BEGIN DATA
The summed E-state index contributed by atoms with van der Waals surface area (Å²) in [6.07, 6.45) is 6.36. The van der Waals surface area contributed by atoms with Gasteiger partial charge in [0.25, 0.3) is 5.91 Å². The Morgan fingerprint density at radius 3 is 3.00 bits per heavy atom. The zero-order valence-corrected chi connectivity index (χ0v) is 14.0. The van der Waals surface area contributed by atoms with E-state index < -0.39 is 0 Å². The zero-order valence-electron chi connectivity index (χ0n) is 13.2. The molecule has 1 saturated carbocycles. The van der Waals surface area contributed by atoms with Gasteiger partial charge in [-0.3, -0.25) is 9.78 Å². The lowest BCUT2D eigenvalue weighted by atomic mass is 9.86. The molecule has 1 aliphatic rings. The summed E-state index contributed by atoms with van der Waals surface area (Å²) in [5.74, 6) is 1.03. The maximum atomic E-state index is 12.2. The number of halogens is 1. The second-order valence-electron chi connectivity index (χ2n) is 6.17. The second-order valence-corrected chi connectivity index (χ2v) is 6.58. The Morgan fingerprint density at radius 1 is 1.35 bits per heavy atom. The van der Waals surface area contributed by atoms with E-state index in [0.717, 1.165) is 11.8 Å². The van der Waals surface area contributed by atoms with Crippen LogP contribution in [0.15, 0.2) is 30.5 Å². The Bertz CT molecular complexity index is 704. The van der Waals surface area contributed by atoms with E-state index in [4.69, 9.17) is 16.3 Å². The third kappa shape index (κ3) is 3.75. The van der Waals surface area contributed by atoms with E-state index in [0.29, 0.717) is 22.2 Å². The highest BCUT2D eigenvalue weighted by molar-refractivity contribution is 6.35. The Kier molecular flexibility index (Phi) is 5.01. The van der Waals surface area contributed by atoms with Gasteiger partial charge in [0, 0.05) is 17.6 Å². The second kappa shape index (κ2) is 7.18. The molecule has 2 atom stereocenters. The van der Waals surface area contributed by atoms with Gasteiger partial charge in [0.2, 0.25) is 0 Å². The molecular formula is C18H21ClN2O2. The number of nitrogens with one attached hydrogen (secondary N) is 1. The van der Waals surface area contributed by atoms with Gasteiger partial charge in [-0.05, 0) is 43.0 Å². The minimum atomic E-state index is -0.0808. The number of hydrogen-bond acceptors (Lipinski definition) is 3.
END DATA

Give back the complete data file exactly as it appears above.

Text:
The summed E-state index contributed by atoms with van der Waals surface area (Å²) in [6.07, 6.45) is 6.36. The van der Waals surface area contributed by atoms with Gasteiger partial charge in [0.25, 0.3) is 5.91 Å². The Morgan fingerprint density at radius 3 is 3.00 bits per heavy atom. The zero-order valence-corrected chi connectivity index (χ0v) is 14.0. The van der Waals surface area contributed by atoms with E-state index < -0.39 is 0 Å². The zero-order valence-electron chi connectivity index (χ0n) is 13.2. The molecule has 1 saturated carbocycles. The van der Waals surface area contributed by atoms with Gasteiger partial charge in [-0.3, -0.25) is 9.78 Å². The lowest BCUT2D eigenvalue weighted by atomic mass is 9.86. The molecule has 1 aliphatic rings. The summed E-state index contributed by atoms with van der Waals surface area (Å²) in [5.74, 6) is 1.03. The maximum atomic E-state index is 12.2. The number of halogens is 1. The second-order valence-electron chi connectivity index (χ2n) is 6.17. The second-order valence-corrected chi connectivity index (χ2v) is 6.58. The Morgan fingerprint density at radius 1 is 1.35 bits per heavy atom. The van der Waals surface area contributed by atoms with E-state index in [0.717, 1.165) is 11.8 Å². The van der Waals surface area contributed by atoms with Crippen LogP contribution in [0.15, 0.2) is 30.5 Å². The Bertz CT molecular complexity index is 704. The van der Waals surface area contributed by atoms with E-state index in [4.69, 9.17) is 16.3 Å². The third kappa shape index (κ3) is 3.75. The van der Waals surface area contributed by atoms with E-state index in [0.29, 0.717) is 22.2 Å². The highest BCUT2D eigenvalue weighted by molar-refractivity contribution is 6.35. The Kier molecular flexibility index (Phi) is 5.01. The van der Waals surface area contributed by atoms with Gasteiger partial charge in [0, 0.05) is 17.6 Å². The second kappa shape index (κ2) is 7.18. The molecule has 2 atom stereocenters. The van der Waals surface area contributed by atoms with Gasteiger partial charge in [0.2, 0.25) is 0 Å². The molecular formula is C18H21ClN2O2. The number of nitrogens with one attached hydrogen (secondary N) is 1. The van der Waals surface area contributed by atoms with Gasteiger partial charge in [-0.05, 0) is 43.0 Å². The minimum atomic E-state index is -0.0808. The number of hydrogen-bond acceptors (Lipinski definition) is 3.